Women Farmers “Mind the Gap”

FSP in Mali compared adoption and intensity of fertilizer use as well as productivity between men and women growers of sorghum within the same households. An AgriLinks post, August 31, 2017

By Melinda Smale, Veronique Theriault, and Elisabeth Paymal

Agrilinks-MalianWomenMindGap-SMPosted on AgriLinks, August 31, 2017
The “gender gap” in crop productivity of African agriculture has raised policy concerns for decades. Since African women play a pivotal role in agriculture and family food security, this gap entails high social and economic costs.

A recent study from the Feed the Future Innovation Lab for Food Security Policy in Mali compared adoption and intensity of fertilizer use as well as productivity between men and women growers of sorghum within the same households.[1]

Photo: Women farmers in Mali

Dryland cereals in this region are typically produced by extended family members who are vertically (i.e., unmarried sons, married sons and their families) or horizontally (i.e., brothers, multiple wives) related to the head of the family farm enterprise. The head is usually an elder patriarch, or a work leader he designates. The head guides the organization of production on large plots labored collectively with the goal of meeting the staple food needs of the extended family. Custodian of the family’s land use rights, he also allocates individual plots to household members who cultivate them privately to meet personal needs.

Sorghum is the major food staple and also a source of cash in the zone of study. In fact, this study shows that average fertilizer use rates (in nitrogen nutrient kg/ha) are higher on women’s small sorghum plots than on the more extensive sorghum plots managed by men. Once they had controlled for soil quality, other physical features of the plots, and the intrinsic and observed characteristics of households, researchers found no significant differences in the efficiency of fertilizer use on sorghum (additional kg of sorghum grain harvested per hectare for an additional nitrogen nutrient kg applied per hectare) between men and women. However, the sorghum productivity gap persists: sorghum kgs harvested per ha was considerably higher on men’s than on women’s fields. Why?

1. Differing objectives and differing strategies for managing production and soil fertility could explain the gap in part. The plots managed by male heads are dedicated entirely to the staple food needs for the extended family as a whole. These large fields receive the greatest share of the family’s resources. In recent years, with declining farm sizes and land degradation, it is harder to meet family needs on these fields alone. Traditionally, women have used their tiny fields to grow the legumes they add in stews to the starchy staple, also selling some of their harvest to meet their own personal needs and those of their children. More of them now grow sorghum because of higher prices and as a “food reserve.” Often, they continue to intercrop legumes. Thus, while per hectare sorghum harvests appear lower, women are also harvesting legumes (groundnuts, cowpea) on the same fields.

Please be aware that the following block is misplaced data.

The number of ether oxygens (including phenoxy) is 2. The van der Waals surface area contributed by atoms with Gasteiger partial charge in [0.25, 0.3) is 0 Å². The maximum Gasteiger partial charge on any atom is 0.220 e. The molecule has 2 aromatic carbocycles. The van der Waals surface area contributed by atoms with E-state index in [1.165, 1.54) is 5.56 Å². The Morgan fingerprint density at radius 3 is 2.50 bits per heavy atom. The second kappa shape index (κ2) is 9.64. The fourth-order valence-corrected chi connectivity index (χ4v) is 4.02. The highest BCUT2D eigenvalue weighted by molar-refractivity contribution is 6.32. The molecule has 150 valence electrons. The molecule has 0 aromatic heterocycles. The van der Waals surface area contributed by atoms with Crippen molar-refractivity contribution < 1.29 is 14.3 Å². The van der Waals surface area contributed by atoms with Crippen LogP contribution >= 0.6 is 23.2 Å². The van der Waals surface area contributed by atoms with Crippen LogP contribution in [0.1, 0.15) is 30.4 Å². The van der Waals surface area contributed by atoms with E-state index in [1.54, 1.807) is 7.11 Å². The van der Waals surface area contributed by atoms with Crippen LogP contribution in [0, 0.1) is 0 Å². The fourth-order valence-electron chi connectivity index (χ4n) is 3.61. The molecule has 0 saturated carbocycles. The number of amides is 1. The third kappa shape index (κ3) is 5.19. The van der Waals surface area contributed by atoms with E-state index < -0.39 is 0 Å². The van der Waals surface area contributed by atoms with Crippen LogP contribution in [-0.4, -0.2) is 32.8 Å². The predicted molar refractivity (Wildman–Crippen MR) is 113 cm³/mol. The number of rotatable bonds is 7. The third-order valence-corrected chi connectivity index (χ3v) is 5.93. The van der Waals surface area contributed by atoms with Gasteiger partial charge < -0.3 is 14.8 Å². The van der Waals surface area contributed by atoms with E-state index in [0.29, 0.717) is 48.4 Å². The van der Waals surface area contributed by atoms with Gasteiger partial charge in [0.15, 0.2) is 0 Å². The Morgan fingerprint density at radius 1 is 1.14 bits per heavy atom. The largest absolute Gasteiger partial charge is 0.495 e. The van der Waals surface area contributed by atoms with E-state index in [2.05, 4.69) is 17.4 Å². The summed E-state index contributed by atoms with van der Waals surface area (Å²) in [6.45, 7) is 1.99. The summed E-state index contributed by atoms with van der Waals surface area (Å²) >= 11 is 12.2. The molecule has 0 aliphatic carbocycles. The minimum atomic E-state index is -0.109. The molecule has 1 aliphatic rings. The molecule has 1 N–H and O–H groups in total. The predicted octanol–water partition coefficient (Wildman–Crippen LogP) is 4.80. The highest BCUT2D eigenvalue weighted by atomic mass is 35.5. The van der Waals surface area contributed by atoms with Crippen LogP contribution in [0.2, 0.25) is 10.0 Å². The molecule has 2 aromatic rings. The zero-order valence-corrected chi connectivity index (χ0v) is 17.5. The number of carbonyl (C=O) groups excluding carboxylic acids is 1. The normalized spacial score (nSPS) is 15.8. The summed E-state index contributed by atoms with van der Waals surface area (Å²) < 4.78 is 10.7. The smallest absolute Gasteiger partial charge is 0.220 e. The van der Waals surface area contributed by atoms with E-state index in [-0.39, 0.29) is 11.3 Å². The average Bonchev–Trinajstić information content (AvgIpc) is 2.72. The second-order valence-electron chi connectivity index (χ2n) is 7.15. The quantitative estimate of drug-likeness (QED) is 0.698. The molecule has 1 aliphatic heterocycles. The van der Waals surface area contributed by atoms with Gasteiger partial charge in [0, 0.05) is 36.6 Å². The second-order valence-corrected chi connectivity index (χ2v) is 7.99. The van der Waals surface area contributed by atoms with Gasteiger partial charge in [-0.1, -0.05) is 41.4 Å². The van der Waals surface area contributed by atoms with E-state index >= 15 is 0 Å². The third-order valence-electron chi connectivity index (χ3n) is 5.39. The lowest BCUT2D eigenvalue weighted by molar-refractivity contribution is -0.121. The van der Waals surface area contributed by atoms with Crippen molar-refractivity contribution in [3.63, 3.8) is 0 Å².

2. Nonetheless, discussions with farmers confirmed that access to key resources remains unequal. Given that fertilizers are provided by official programs to the head of the extended family only and that all area planted to maize is eligible ― but not all area planted to sorghum ― the existing fertilizer program tends to bypass women, younger household members and less commercialized food crops.[2] As it is, the allocation of any fertilizers received through official programs depends entirely on intra household negotiations between the head and other household members. As is the case elsewhere, women’s time is stretched between their own fields, their domestic responsibilities and the family fields managed by men. Further, not only labor, but also equipment, is allocated first to the larger fields managed by the head.[3]
Within these complex, extended family households, women and men manage their plots with different objectives and differential access to resources. Programs should be designed to enable individual family members, including not only women but also youth, to attain their farming potential. Such measures would result in an increase in food security for all.

[1] FSP Mali Food Security Policy Research Program has published several Research Papers and Policy Research Briefs on gender and agricultural productivity in Mali: http://www.canr.msu.edu/fsp/countries/mali/publications. This article is particularly based on: Melinda Smale, Véronique Thériault and Hamza Haider. 2017. Intrahousehold Efficiency of Fertilizer Use on Dryland Cereals in Mali. Feed the Future Innovation Lab for Food Security Policy Research Paper 63 - EN. East Lansing: Michigan State University.

[2] Véronique Thériault, Melinda Smale, Alpha Kergna, Steve Haggblade, Bino Témé et Abdramane Traoré. 2016. Gender, Generation and Fertilizer Use. Feed the Future Innovation Lab for Food Security Policy Research Brief 22 - EN. East Lansing: Michigan State University.

[3] Amidou Assima, Naman Keita, and Alpha Oumar Kergna. 2017. Farmer Feedback Report: Input Use (Seeds, Fertilizers and Herbicides) on Sorghum and Maize by Family Farm Entreprises in the Sudanian Savanna of Mali. Feed the Future Innovation Lab for Food Security Policy Research Paper 39 - EN. East Lansing: Michigan State University.

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